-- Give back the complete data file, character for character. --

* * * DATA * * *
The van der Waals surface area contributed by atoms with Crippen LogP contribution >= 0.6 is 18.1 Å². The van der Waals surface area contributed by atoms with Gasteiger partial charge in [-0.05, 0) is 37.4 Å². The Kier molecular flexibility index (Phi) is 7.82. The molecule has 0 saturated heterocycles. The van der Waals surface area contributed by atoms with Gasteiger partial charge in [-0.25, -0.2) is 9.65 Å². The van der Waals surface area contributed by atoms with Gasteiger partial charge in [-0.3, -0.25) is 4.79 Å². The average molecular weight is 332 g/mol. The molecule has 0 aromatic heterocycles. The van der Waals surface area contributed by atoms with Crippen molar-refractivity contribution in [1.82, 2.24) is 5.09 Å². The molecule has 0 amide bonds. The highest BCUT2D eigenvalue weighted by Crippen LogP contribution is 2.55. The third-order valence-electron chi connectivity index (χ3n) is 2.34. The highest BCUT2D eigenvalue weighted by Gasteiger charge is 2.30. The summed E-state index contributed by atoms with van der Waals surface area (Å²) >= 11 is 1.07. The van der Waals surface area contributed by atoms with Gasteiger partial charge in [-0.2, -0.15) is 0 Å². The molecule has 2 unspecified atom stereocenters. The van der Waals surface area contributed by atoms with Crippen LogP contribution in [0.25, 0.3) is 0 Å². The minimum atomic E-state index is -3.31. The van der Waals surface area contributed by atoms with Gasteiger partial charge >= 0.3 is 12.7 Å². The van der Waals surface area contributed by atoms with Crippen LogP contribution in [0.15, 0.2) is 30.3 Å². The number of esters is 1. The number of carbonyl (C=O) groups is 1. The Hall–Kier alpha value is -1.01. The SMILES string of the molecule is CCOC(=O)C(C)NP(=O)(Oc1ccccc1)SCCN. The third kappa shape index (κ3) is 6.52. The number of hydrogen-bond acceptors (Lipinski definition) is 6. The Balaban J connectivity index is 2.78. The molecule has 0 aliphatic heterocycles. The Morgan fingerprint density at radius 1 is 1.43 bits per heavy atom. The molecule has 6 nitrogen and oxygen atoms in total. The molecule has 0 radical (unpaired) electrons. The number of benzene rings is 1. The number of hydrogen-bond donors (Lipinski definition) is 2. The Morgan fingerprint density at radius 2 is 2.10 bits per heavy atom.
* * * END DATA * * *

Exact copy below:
The van der Waals surface area contributed by atoms with Crippen LogP contribution >= 0.6 is 18.1 Å². The van der Waals surface area contributed by atoms with Gasteiger partial charge in [-0.05, 0) is 37.4 Å². The Kier molecular flexibility index (Phi) is 7.82. The molecule has 0 saturated heterocycles. The van der Waals surface area contributed by atoms with Gasteiger partial charge in [-0.25, -0.2) is 9.65 Å². The van der Waals surface area contributed by atoms with Gasteiger partial charge in [-0.3, -0.25) is 4.79 Å². The average molecular weight is 332 g/mol. The molecule has 0 aromatic heterocycles. The van der Waals surface area contributed by atoms with Crippen molar-refractivity contribution in [1.82, 2.24) is 5.09 Å². The molecule has 0 amide bonds. The highest BCUT2D eigenvalue weighted by Crippen LogP contribution is 2.55. The third-order valence-electron chi connectivity index (χ3n) is 2.34. The highest BCUT2D eigenvalue weighted by Gasteiger charge is 2.30. The summed E-state index contributed by atoms with van der Waals surface area (Å²) >= 11 is 1.07. The van der Waals surface area contributed by atoms with Gasteiger partial charge in [-0.2, -0.15) is 0 Å². The molecule has 2 unspecified atom stereocenters. The van der Waals surface area contributed by atoms with Crippen LogP contribution in [0.25, 0.3) is 0 Å². The minimum atomic E-state index is -3.31. The van der Waals surface area contributed by atoms with Gasteiger partial charge >= 0.3 is 12.7 Å². The van der Waals surface area contributed by atoms with Crippen LogP contribution in [0.15, 0.2) is 30.3 Å². The number of esters is 1. The number of carbonyl (C=O) groups is 1. The Hall–Kier alpha value is -1.01. The SMILES string of the molecule is CCOC(=O)C(C)NP(=O)(Oc1ccccc1)SCCN. The third kappa shape index (κ3) is 6.52. The number of hydrogen-bond acceptors (Lipinski definition) is 6. The Balaban J connectivity index is 2.78. The molecule has 0 aliphatic heterocycles. The Morgan fingerprint density at radius 1 is 1.43 bits per heavy atom. The molecule has 6 nitrogen and oxygen atoms in total. The molecule has 0 radical (unpaired) electrons. The number of benzene rings is 1. The number of hydrogen-bond donors (Lipinski definition) is 2. The Morgan fingerprint density at radius 2 is 2.10 bits per heavy atom.